‘The more I was attacked for my journalism, the more resolute I became’ – Nobel Peace Prize laureate

Investigative journalists Maria Ressa and Dmitry Muratov awarded Nobel Peace prize


The work of two investigative journalists, Maria Ressa from the Philippines and Dmitry Muratov from Russia, was acknowledged by the Nobel Peace prize committee following a ceremony held yesterday in which both received the award for their work in a climate of increasing repression of the media.

Ressa, who was almost held back from travelling to Oslo by The Philippines’ government, gave a particularly well-received speech appealing to the world to “hold the line” against authoritarian regimes seeking to stifle press freedom.

Referring to the multiple death threats she has faced as well as the 10 arrest warrants issued by the Philippines’ government in her regard, Ressa spoke of how the charges she is facing could lead to up to 100 years of jail time.

“The more I was attacked for my journalism, the more resolute I became. I had first-hand evidence of abuse of power. What was meant to intimidate me and Rappler only strengthened us,” Ressa said, referring to the independent news portal she manages. Ressa is the CEO of Rappler.

Ressa’s speech directly referred to the brutal assassinations of Saudi Arabian journalist Jamal Khashoggi and Maltese journalist Daphne Caruana Galizia as well as the forced abduction of Belarusian journalist Roman Protasevich as key examples of the worsening climate of press freedom across the world.

Just 36 hours before she received the award, Ressa also spoke of how she was informed of the killing of one of her former colleagues, Jess Malabanan. Besides highlighting the need to “hold the line” against authoritarian governments, Ressa also took aim at social media giants whose algorithms “pit us against each other” and enable the rise of authoritarian governments.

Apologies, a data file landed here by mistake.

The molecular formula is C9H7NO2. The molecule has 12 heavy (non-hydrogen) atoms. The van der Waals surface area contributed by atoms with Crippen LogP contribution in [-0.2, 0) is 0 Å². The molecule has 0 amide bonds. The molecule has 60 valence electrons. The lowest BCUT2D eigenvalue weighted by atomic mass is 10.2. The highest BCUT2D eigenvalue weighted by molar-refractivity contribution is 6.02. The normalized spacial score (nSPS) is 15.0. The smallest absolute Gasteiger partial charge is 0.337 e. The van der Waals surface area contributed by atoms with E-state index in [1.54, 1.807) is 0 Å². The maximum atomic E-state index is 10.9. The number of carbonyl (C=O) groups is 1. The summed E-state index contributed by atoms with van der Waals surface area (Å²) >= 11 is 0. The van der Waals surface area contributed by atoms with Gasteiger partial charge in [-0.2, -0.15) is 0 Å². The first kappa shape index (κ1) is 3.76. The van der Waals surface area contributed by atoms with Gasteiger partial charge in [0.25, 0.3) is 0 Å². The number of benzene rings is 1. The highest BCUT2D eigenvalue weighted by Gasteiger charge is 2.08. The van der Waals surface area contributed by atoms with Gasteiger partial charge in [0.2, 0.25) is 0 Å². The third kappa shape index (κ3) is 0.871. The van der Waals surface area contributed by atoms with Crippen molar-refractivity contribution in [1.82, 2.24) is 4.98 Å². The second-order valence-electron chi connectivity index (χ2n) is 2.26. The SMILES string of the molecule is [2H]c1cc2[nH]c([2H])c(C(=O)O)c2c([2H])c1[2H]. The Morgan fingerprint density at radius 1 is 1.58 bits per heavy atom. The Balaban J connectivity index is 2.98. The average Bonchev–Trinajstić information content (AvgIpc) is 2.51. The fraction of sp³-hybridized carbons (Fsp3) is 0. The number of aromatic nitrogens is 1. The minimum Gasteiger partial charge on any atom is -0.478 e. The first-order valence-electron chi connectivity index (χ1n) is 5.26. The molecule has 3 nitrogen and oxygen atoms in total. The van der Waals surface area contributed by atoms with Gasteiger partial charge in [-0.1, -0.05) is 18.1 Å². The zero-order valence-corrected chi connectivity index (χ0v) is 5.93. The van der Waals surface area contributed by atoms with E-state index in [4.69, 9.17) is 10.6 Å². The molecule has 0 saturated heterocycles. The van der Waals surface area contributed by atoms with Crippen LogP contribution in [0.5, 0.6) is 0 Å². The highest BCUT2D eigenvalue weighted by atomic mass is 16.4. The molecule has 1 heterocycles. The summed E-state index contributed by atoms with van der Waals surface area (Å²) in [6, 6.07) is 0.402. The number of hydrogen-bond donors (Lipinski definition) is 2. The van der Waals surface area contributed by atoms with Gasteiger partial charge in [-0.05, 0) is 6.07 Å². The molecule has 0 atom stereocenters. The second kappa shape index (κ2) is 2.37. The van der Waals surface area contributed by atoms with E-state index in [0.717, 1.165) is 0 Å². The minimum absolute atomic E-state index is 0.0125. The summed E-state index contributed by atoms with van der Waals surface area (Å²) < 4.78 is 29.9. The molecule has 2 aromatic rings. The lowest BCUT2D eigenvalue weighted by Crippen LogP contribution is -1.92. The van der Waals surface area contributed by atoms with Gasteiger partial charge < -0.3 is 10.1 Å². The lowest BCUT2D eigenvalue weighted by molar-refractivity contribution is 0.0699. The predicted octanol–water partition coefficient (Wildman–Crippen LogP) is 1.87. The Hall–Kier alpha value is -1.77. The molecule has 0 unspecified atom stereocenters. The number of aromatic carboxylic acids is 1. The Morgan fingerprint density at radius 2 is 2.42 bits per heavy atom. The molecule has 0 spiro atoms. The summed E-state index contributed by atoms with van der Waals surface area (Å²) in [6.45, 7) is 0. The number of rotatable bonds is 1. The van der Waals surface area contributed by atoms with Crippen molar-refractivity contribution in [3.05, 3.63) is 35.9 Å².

“In order to be good, we have to believe there is good in the world. The destruction has happened. Now it’s time to build – to create the world we want,” Ressa said.

Muratov, co-founder and editor-in-chief of Novaya Gazeta, spoke of how the world “has fallen out of love with democracy”.

“As governments continually improve the past, journalists try to improve the future,” Muratov said, referring to how critical, independent watchdogs are essential for progress.

“Yes, we (the journalists) growl and bite. Yes, we have sharp teeth and a strong grip. But we are the prerequisite for progress. We are the antidote against tyranny,” Muratov added.

Speaking to reporters outside the Novaya Gazeta newsroom, Muratov dedicated the award to the paper’s “fallen” journalists who “gave up their lives for their profession”.

The prize, he added, should have gone instead to jailed Russian dissident Alexei Navalny – widely regarded as President Vladimir Putin’s most formidable critic, who was jailed in January upon his return to Russia after he was poisoned and transferred to Germany for medical treatment.

Reactions from all corners of the world poured in on Twitter, with many praising the journalists’ work as an example to be followed in the fight for press freedom across the world. Press freedom organisations like the International Press Institute congratulated Ressa and Muratov on being awarded the Nobel prize, hailing the moment as “a great day for press freedom”.


Reporters without Borders’ international campaign coordinator Rebecca Vincent said that while she was “delighted” for Ressa and Muratov, she was “furious about the blow to journalism which the Assange extradition ruling represents”, referring to how Wikileaks’ founder Julian Assange is set to be extradited to the US where he is facing life in prison on espionage charges.

After the announcement on Friday, the United Nations’ human rights office congratulated Ressa and Muratov on receiving the prize, saying it was “recognition of the importance of the work of journalists in the most difficult circumstances”.



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